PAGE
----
We are filled with enthusiasm about the future success of our program participants as we continue to deliver powerful educational and leadership services. Sara Grant, Program Offer at the Giving is Receiving Foundation, says:

“Win-Win in Education and powerful results are synonyms. I have overseen their grants and assessed their outcomes for three consecutive years. Consistently, we see their program participants enhance their English language skills, write compelling school and job applications, and move from the margins to the center of action enthusiastically and successfully.”

Our work not only provides educational services and tools to individual participants so that they may enhance their skills and achievements. Our work is also part of a larger web by producing social return on investments. As the demographic trends in our country shift we are seeing the Latino population becoming the largest minority group in the U.S. By 2020, Latinos will constitute 20 percent of the U.S. population. The fate of the Latino population is critical for the nation as a whole.

Many opportunities lay ahead for Latinos, especially for the large numbers of young people whose futures are in the making now. We cannot afford to lose the talent of a generation. Our country benefits from the presence and growth of a brain trust that helps fuel innovation, creativity, and success. Expanding opportunities for underserved Latinos and supporting their future now, as individuals and productive members of society, is a powerful way to generate sustained social returns on investment. We wholeheartedly embrace this philosophy, bringing all our resources to our program participants, including our highly trained bilingual and multicultural staff and our state-of-the-art teaching methods and facilities.

All of us together—our students, staff volunteers, and donors—are integral links in a chain that connects opportunities with success. Your valuable role as a change agent helped move Margarita and many others from the periphery to the center of an active, productive life, helping to clear pathways to real outcomes. Moreover, by working toward expanding social returns on investment we magnify the ripple effects of our participants’ successes—society wins.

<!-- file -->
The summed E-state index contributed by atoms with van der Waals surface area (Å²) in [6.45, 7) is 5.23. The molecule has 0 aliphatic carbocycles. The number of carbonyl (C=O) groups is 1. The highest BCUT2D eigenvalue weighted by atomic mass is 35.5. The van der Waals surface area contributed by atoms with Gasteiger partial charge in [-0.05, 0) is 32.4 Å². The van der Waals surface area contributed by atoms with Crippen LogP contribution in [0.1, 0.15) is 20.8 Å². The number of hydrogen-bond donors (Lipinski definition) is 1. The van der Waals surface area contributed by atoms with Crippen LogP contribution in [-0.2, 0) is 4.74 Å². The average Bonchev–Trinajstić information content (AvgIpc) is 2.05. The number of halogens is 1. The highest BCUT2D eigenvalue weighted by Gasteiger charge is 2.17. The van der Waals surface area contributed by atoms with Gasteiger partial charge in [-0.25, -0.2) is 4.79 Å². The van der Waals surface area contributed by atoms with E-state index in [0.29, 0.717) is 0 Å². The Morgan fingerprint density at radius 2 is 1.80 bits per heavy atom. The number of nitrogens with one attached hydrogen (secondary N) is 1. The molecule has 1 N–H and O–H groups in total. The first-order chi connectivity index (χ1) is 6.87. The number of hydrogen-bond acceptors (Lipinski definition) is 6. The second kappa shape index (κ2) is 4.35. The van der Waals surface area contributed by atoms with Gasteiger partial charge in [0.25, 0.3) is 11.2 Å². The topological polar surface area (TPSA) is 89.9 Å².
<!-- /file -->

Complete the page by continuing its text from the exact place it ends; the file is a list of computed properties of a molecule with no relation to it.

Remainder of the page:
This year, major donors to Win-Win in Education have a unique opportunity to double the value of their gift as we meet a generous supporter’s $50,000 challenge gift The total of $100,000 to be raised will enable us to expand our reach by helping 30 more promising Latino youth to blossom. We have great plans in place for this special campaign, and to mark the success of our challenge grant we will present our first Chain of Success Award Certificates to current and new program participants next fall. In addition, we will acknowledge all donors who made this campaign and program expansion possible at the Award Certificates ceremony.

Please consider becoming a major donor this year and contributing to the success of this very exciting challenge grant. A gif of $250 or more would place you in the major donor category and go a long way toward helping meet the challenge. We would like to invite you to visit our offices next month to meet and chat with our leadership program participant, Luz Delmar, and me.

I will call you next week to set up an appointment. We would be delighted to see you again.


Lilly Rosa Garden

Executive Director

P.S. We thank you for giving serious consideration to making a major gif this year. This is a wonderful time to have your gif go twice as far!

4. Highlight inclusiveness. The impact of your letter will be enhanced through a discussion about inclusiveness. Traditionally, we think of inclusiveness as community engagement, for example, by seeking participant and stakeholder input to keep your work relevant and grounded. In this case, inclusiveness means making your donors an integral part of your agency’s accomplishments. When inviting them to invest in this worthy cause, encourage them to tour your facilities, observe programs, or volunteer, or send testimonials about why others help fund your organization. In other words, help donors feel they are an essential part of your agency as opposed to simply a name on your annual report.

Make sure your donors feel that through their contributions they are part of a cycle of strength, positive energy, and success. This can be one of your pillars of excellence.

The Four Tips in action

When we apply the four essential tips, we develop a letter that is compelling, engaging, optimistic, and inviting. Here is an example of a letter written to invite a current donor to meet with the senior staff at the soliciting agency. The goal is to strengthen this donor’s engagement and commitment with the organization and ultimately have her increase the amount of her annual donation, becoming a major donor to help with the success of meeting a challenge gift.